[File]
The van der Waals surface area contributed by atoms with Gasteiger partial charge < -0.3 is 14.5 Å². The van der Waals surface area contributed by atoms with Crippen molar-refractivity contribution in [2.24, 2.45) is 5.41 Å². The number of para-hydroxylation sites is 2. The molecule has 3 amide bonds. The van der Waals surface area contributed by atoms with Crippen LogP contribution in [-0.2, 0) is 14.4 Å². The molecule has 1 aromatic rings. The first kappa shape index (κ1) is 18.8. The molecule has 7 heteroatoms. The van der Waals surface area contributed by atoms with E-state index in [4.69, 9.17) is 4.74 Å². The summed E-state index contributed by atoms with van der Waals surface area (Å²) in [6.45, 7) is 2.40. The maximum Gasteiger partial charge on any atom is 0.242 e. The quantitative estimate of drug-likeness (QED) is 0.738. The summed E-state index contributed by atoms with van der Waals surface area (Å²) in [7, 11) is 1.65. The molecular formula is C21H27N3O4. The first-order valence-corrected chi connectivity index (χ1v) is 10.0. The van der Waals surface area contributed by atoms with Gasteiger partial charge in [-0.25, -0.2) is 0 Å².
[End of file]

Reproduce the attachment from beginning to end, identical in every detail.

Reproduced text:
The van der Waals surface area contributed by atoms with Gasteiger partial charge < -0.3 is 14.5 Å². The van der Waals surface area contributed by atoms with Crippen molar-refractivity contribution in [2.24, 2.45) is 5.41 Å². The number of para-hydroxylation sites is 2. The molecule has 3 amide bonds. The van der Waals surface area contributed by atoms with Crippen LogP contribution in [-0.2, 0) is 14.4 Å². The molecule has 1 aromatic rings. The first kappa shape index (κ1) is 18.8. The molecule has 7 heteroatoms. The van der Waals surface area contributed by atoms with E-state index in [4.69, 9.17) is 4.74 Å². The summed E-state index contributed by atoms with van der Waals surface area (Å²) in [6.45, 7) is 2.40. The maximum Gasteiger partial charge on any atom is 0.242 e. The quantitative estimate of drug-likeness (QED) is 0.738. The summed E-state index contributed by atoms with van der Waals surface area (Å²) in [7, 11) is 1.65. The molecular formula is C21H27N3O4. The first-order valence-corrected chi connectivity index (χ1v) is 10.0. The van der Waals surface area contributed by atoms with Gasteiger partial charge in [-0.25, -0.2) is 0 Å².